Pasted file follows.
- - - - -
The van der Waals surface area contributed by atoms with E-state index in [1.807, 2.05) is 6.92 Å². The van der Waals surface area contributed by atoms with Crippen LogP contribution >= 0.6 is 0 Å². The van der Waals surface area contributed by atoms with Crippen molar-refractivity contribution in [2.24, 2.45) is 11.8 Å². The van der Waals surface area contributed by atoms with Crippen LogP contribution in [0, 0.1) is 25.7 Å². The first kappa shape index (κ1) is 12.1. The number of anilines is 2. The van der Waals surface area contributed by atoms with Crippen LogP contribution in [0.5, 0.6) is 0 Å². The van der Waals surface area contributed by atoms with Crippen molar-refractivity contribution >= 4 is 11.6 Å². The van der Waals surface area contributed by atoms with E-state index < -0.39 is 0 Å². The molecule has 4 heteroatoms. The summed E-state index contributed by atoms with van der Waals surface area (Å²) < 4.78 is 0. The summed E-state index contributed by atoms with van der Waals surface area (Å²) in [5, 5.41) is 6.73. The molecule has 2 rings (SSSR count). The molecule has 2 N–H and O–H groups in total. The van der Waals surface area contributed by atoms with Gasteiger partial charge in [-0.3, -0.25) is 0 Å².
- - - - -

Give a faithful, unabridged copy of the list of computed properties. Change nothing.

The van der Waals surface area contributed by atoms with E-state index in [1.807, 2.05) is 6.92 Å². The van der Waals surface area contributed by atoms with Crippen LogP contribution >= 0.6 is 0 Å². The van der Waals surface area contributed by atoms with Crippen molar-refractivity contribution in [2.24, 2.45) is 11.8 Å². The van der Waals surface area contributed by atoms with Crippen LogP contribution in [0, 0.1) is 25.7 Å². The first kappa shape index (κ1) is 12.1. The number of anilines is 2. The van der Waals surface area contributed by atoms with Crippen LogP contribution in [0.5, 0.6) is 0 Å². The van der Waals surface area contributed by atoms with Crippen molar-refractivity contribution >= 4 is 11.6 Å². The van der Waals surface area contributed by atoms with E-state index < -0.39 is 0 Å². The molecule has 4 heteroatoms. The summed E-state index contributed by atoms with van der Waals surface area (Å²) < 4.78 is 0. The summed E-state index contributed by atoms with van der Waals surface area (Å²) in [5, 5.41) is 6.73. The molecule has 2 rings (SSSR count). The molecule has 2 N–H and O–H groups in total. The van der Waals surface area contributed by atoms with Gasteiger partial charge in [-0.3, -0.25) is 0 Å².